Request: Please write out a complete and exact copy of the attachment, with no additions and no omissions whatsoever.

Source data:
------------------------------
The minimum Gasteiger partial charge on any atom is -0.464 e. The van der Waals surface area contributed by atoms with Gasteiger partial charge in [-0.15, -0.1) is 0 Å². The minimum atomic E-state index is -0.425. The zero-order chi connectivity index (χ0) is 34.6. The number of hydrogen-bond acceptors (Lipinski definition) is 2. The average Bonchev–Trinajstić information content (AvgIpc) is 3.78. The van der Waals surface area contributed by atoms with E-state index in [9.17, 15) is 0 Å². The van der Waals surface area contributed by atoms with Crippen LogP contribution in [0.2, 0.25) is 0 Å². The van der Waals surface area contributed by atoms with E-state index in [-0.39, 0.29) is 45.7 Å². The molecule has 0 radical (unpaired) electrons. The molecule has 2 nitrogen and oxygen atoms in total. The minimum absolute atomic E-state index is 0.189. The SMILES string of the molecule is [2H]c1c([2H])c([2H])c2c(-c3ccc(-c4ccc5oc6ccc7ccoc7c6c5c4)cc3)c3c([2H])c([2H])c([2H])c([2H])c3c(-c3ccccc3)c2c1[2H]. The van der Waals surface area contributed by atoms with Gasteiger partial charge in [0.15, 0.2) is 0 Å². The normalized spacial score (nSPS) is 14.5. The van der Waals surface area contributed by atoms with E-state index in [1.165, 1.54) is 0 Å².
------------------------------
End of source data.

The minimum Gasteiger partial charge on any atom is -0.464 e. The van der Waals surface area contributed by atoms with Gasteiger partial charge in [-0.15, -0.1) is 0 Å². The minimum atomic E-state index is -0.425. The zero-order chi connectivity index (χ0) is 34.6. The number of hydrogen-bond acceptors (Lipinski definition) is 2. The average Bonchev–Trinajstić information content (AvgIpc) is 3.78. The van der Waals surface area contributed by atoms with E-state index in [9.17, 15) is 0 Å². The van der Waals surface area contributed by atoms with Crippen LogP contribution in [0.2, 0.25) is 0 Å². The van der Waals surface area contributed by atoms with E-state index in [-0.39, 0.29) is 45.7 Å². The molecule has 0 radical (unpaired) electrons. The molecule has 2 nitrogen and oxygen atoms in total. The minimum absolute atomic E-state index is 0.189. The SMILES string of the molecule is [2H]c1c([2H])c([2H])c2c(-c3ccc(-c4ccc5oc6ccc7ccoc7c6c5c4)cc3)c3c([2H])c([2H])c([2H])c([2H])c3c(-c3ccccc3)c2c1[2H]. The van der Waals surface area contributed by atoms with Gasteiger partial charge in [0.15, 0.2) is 0 Å². The normalized spacial score (nSPS) is 14.5. The van der Waals surface area contributed by atoms with E-state index in [1.165, 1.54) is 0 Å².